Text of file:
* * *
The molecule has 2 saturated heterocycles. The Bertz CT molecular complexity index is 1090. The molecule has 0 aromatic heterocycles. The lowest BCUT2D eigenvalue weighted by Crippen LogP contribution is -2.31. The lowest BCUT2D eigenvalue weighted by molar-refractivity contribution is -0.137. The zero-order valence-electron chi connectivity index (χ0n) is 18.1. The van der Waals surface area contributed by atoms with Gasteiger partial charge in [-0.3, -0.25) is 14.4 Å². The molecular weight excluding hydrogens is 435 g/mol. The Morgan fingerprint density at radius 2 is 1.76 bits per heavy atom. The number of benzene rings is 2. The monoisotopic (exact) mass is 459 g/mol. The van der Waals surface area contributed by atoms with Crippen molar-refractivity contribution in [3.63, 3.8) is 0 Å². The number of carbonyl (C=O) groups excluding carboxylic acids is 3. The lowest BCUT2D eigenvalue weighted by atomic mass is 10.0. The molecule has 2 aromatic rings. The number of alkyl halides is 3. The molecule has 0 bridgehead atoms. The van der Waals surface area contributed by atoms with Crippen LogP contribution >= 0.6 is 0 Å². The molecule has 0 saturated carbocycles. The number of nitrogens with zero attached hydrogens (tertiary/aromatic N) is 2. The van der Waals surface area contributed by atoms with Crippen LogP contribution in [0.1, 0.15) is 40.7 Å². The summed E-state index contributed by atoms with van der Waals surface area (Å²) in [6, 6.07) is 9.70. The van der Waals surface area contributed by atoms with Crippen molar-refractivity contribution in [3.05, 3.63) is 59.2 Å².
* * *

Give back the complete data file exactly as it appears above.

The molecule has 2 saturated heterocycles. The Bertz CT molecular complexity index is 1090. The molecule has 0 aromatic heterocycles. The lowest BCUT2D eigenvalue weighted by Crippen LogP contribution is -2.31. The lowest BCUT2D eigenvalue weighted by molar-refractivity contribution is -0.137. The zero-order valence-electron chi connectivity index (χ0n) is 18.1. The van der Waals surface area contributed by atoms with Gasteiger partial charge in [-0.3, -0.25) is 14.4 Å². The molecular weight excluding hydrogens is 435 g/mol. The Morgan fingerprint density at radius 2 is 1.76 bits per heavy atom. The number of benzene rings is 2. The monoisotopic (exact) mass is 459 g/mol. The van der Waals surface area contributed by atoms with Crippen molar-refractivity contribution in [3.63, 3.8) is 0 Å². The number of carbonyl (C=O) groups excluding carboxylic acids is 3. The lowest BCUT2D eigenvalue weighted by atomic mass is 10.0. The molecule has 2 aromatic rings. The number of alkyl halides is 3. The molecule has 0 bridgehead atoms. The van der Waals surface area contributed by atoms with Crippen LogP contribution >= 0.6 is 0 Å². The molecule has 0 saturated carbocycles. The number of nitrogens with zero attached hydrogens (tertiary/aromatic N) is 2. The van der Waals surface area contributed by atoms with Crippen LogP contribution in [0.1, 0.15) is 40.7 Å². The summed E-state index contributed by atoms with van der Waals surface area (Å²) in [6, 6.07) is 9.70. The van der Waals surface area contributed by atoms with Crippen molar-refractivity contribution in [3.05, 3.63) is 59.2 Å².